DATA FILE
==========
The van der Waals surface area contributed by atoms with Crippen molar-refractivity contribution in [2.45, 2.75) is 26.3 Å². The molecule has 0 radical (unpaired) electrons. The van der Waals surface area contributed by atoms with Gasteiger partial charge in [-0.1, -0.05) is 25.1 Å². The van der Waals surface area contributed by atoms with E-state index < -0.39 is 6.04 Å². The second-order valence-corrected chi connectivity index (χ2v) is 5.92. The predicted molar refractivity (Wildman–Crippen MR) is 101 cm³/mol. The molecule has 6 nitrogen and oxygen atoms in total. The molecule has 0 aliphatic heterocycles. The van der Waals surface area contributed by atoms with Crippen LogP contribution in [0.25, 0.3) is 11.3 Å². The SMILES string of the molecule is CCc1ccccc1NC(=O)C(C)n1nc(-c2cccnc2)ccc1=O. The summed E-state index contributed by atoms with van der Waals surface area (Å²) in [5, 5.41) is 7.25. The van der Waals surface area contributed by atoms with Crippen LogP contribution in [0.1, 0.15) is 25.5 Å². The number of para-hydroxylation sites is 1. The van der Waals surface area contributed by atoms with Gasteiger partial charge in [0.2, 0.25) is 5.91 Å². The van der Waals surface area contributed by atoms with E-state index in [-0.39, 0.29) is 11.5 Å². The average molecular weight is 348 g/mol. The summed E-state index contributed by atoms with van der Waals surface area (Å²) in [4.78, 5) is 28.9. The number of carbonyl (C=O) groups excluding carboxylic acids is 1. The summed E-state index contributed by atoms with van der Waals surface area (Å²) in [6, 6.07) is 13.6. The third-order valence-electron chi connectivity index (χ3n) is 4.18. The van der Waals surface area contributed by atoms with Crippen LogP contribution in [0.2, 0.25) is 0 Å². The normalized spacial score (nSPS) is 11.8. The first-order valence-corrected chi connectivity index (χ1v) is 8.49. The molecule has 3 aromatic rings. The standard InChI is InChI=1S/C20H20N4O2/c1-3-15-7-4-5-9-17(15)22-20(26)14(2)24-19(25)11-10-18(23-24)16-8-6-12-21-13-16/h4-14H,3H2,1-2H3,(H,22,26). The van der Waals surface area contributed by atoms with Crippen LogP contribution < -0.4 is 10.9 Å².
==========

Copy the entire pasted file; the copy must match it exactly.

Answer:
The van der Waals surface area contributed by atoms with Crippen molar-refractivity contribution in [2.45, 2.75) is 26.3 Å². The molecule has 0 radical (unpaired) electrons. The van der Waals surface area contributed by atoms with Gasteiger partial charge in [-0.1, -0.05) is 25.1 Å². The van der Waals surface area contributed by atoms with E-state index < -0.39 is 6.04 Å². The second-order valence-corrected chi connectivity index (χ2v) is 5.92. The predicted molar refractivity (Wildman–Crippen MR) is 101 cm³/mol. The molecule has 6 nitrogen and oxygen atoms in total. The molecule has 0 aliphatic heterocycles. The van der Waals surface area contributed by atoms with Crippen LogP contribution in [0.25, 0.3) is 11.3 Å². The SMILES string of the molecule is CCc1ccccc1NC(=O)C(C)n1nc(-c2cccnc2)ccc1=O. The summed E-state index contributed by atoms with van der Waals surface area (Å²) in [5, 5.41) is 7.25. The van der Waals surface area contributed by atoms with Crippen LogP contribution in [0.1, 0.15) is 25.5 Å². The number of para-hydroxylation sites is 1. The van der Waals surface area contributed by atoms with Gasteiger partial charge in [0.2, 0.25) is 5.91 Å². The van der Waals surface area contributed by atoms with E-state index in [-0.39, 0.29) is 11.5 Å². The average molecular weight is 348 g/mol. The summed E-state index contributed by atoms with van der Waals surface area (Å²) in [4.78, 5) is 28.9. The number of carbonyl (C=O) groups excluding carboxylic acids is 1. The summed E-state index contributed by atoms with van der Waals surface area (Å²) in [6, 6.07) is 13.6. The third-order valence-electron chi connectivity index (χ3n) is 4.18. The van der Waals surface area contributed by atoms with Crippen LogP contribution in [0.2, 0.25) is 0 Å². The normalized spacial score (nSPS) is 11.8. The first-order valence-corrected chi connectivity index (χ1v) is 8.49. The molecule has 3 aromatic rings. The standard InChI is InChI=1S/C20H20N4O2/c1-3-15-7-4-5-9-17(15)22-20(26)14(2)24-19(25)11-10-18(23-24)16-8-6-12-21-13-16/h4-14H,3H2,1-2H3,(H,22,26). The van der Waals surface area contributed by atoms with Crippen LogP contribution < -0.4 is 10.9 Å².